Stanley Lab: Interferon Gamma in Schizophrenia–An Overview



Matthias Rothermundt*.

University of Lübeck, Germany

On the search for biological factors that might be

part of the etiology or pathogenesis of schizophrenia several

groups have focused on immunological research. Especially

cytokine research in schizophrenia has yielded increasingly

consistently results. Interferon gamma as one of the most

important antiviral agents of the body has been the subject

of psychoimmunological research of our group during the last


We showed a decreased production of interferon gamma

(IFN-g )

upon mitogen stimulation in acutely psychotic schizophrenic

patients. It remains decreased over a period of 6 weeks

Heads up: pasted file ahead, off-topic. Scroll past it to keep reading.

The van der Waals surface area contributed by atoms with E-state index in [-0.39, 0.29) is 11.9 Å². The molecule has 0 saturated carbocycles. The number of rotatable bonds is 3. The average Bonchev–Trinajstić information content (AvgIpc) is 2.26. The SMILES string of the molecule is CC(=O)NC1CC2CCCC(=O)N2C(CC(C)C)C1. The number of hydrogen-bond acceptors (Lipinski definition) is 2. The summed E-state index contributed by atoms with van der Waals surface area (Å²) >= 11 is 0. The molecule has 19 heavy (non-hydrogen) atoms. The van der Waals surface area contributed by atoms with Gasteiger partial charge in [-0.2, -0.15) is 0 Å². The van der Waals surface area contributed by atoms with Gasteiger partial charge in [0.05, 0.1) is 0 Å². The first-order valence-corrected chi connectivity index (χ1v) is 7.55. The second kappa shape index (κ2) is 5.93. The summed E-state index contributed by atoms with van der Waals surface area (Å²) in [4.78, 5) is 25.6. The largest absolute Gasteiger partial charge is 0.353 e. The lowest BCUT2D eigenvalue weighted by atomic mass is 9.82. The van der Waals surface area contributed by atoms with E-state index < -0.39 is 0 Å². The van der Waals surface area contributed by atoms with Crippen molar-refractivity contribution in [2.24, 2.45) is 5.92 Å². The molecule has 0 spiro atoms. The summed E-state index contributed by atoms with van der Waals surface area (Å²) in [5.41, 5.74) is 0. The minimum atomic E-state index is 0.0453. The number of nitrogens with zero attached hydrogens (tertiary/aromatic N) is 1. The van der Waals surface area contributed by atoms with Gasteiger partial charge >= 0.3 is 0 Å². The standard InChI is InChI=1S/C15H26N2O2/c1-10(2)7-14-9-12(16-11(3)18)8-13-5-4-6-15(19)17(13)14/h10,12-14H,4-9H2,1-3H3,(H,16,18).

during treatment and psychopathological improvement. Remitted

schizophrenics in a residual state of disease and first

degree relatives of patients suffering from schizophrenia on

the other hand showed no difference in the IFN-g production compared to

matched healthy controls.

The decreased IFN-g production in acute

schizophrenia is unlikely to be caused by an upregulation of

Th2 cytokines or by the influence of the serum cortisol

level. In a recent study we were able to show that the

decreased production of INF-g most probably is not caused by

psychotrophic medication.

The results of several studies are presented and

different hypotheses concerning the role of an

immunodysfunction in the pathogenesis of schizophrenia are


Last revised on 05 July 2000.